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JANES Fleet Command
by Eric "Snacko" Marlow
 

The real-time naval strategy genre has gone some time without a new product. Jane's Fleet Command, developed by the naval gurus at Sonalysts, brings something new to the table for those of us who enjoy our military simulations on the high seas. How well does it stand up under fire? Let's take a look.

On the Box Experience

Those of you reading my previous material should realize by now that my bent is to look at a new simulation from a variety of viewpoints. While it's easier to take my naval grognard ethos into a low-level eyeball pass of any new sim, a more balanced view is achieved when non-core gamers are also considered, and the developer/publishers intended audience is brought into view. This way we avoid an unfair evaluation which measures a simulation in categories for which it was never intended.

So what is the publisher's take on things? Judging from the marketing material, it looks like they are being quite aggressive with their positioning of the product:

  • "The Jane's team has just released the world's first comprehensive naval strategy game."
  • "Jane's Fleet Command delivers pinpoint accuracy and realism."
  • "Actual Navy war tactics and sophisticated artificial intelligence (AI) challenge even the most experienced naval commander."

Though I've selected some of the more hard-core statements from the Fleet Command press release, you can see that Jane's is trying to position their product with few compromises. The many superlatives are typical of marketing hype: "comprehensive," "world's first," "pinpoint accuracy," and "challenge the most experienced." These statements give a clear sense of direction and suggest a hard core target audience.

But on the other hand, there are these statements:

  • "Jane's Fleet Command's intuitive point-and-click interface and mouse-driven tactical map eliminate memorizing symbols and complex key commands."
  • "Jane's Fleet Command features a range of single missions and multiple gameplay options, from sea lane patrolling missions for novices to a branching campaign for the advanced player."

It's pretty clear from the outset that Jane's is positioning its sim to cast a wide net. This is not necessarily a bad thing, as today's marketplace demands such a wide net. The question then becomes, "Does the simulation actually include the components required to appeal to the diverse groups of gamers?"

The ... Manual?

Jane's in its most recent releases seems to be shying away from the large, information-filled manuals of the past. The Fleet Command manual is 45 pages long and contains sections on Gameplay, the Mission Editor, Multiplayer, and the Weapons Platforms used in the Fleet Command database. By far the most attention is given to the mission editor.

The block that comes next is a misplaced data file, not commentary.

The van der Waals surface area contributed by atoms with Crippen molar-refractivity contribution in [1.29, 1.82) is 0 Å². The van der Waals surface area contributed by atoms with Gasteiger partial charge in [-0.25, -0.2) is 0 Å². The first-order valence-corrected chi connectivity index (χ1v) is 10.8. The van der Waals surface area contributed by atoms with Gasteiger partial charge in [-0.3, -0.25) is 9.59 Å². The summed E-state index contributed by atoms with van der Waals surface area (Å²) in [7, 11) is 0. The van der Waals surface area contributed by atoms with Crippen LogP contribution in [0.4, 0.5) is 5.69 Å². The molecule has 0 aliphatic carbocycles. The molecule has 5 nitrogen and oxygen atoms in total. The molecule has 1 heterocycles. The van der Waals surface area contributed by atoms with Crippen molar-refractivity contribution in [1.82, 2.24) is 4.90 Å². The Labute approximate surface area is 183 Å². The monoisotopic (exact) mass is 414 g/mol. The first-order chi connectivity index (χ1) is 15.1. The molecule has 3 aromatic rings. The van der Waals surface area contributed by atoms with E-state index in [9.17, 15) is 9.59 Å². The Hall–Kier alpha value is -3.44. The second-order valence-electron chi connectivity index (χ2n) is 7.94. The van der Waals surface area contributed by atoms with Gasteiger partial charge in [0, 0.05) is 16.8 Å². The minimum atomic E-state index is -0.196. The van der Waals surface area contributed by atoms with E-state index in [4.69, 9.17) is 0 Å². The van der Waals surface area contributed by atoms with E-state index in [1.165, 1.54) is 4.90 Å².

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USS The Sullivans
Arleigh-Burke Class Destroyer

The brevity of the manual quickly becomes a problem. On several occasions I had difficulty locating information I was seeking. On page 16 the manual lists icons that represent "air station", "ship station", and "rally points", but I had a difficult time trying to figure out how use these command in a pre-built game.

Finally, I found out that you have access to these commands only in scenarios generated with the mission builder (or ones where the mission designer used them), but I found this out only after posting a question to the naval newsgroup. The manual does not do a good job of adequately explaining this topic.

Also, each ship/aircraft has radars and sonars that assist in detecting targets. No where in the manual does it explain how these devices are to be used and when you might NOT want to use them, such as a stealth mission. Although I understand the difference between a fire control radar and an air search radar, I'm sure there are many new players who do not.

Carrier

These are but two examples of areas in which I had questions. To me, the manual was of little assistance for all but the most basic queries.

Training

Fleet Command includes a set of four tutorials that allows you to get your feet wet (pun intended.) An instructor narrates each tutorial and he gives you a good sense of how the menu/command structure works.

The training missions are also a good place to learn more about the different situational views and how to navigate across the operational area. Some commands are disabled during training to allow the student to focus on the mission at-hand.

The training missions are what I would expect a good tutorial to represent. They were not too long and they included the basic information on menu navigation, fleet operations, and weapons engagement.

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Last Updated June 1st, 1999


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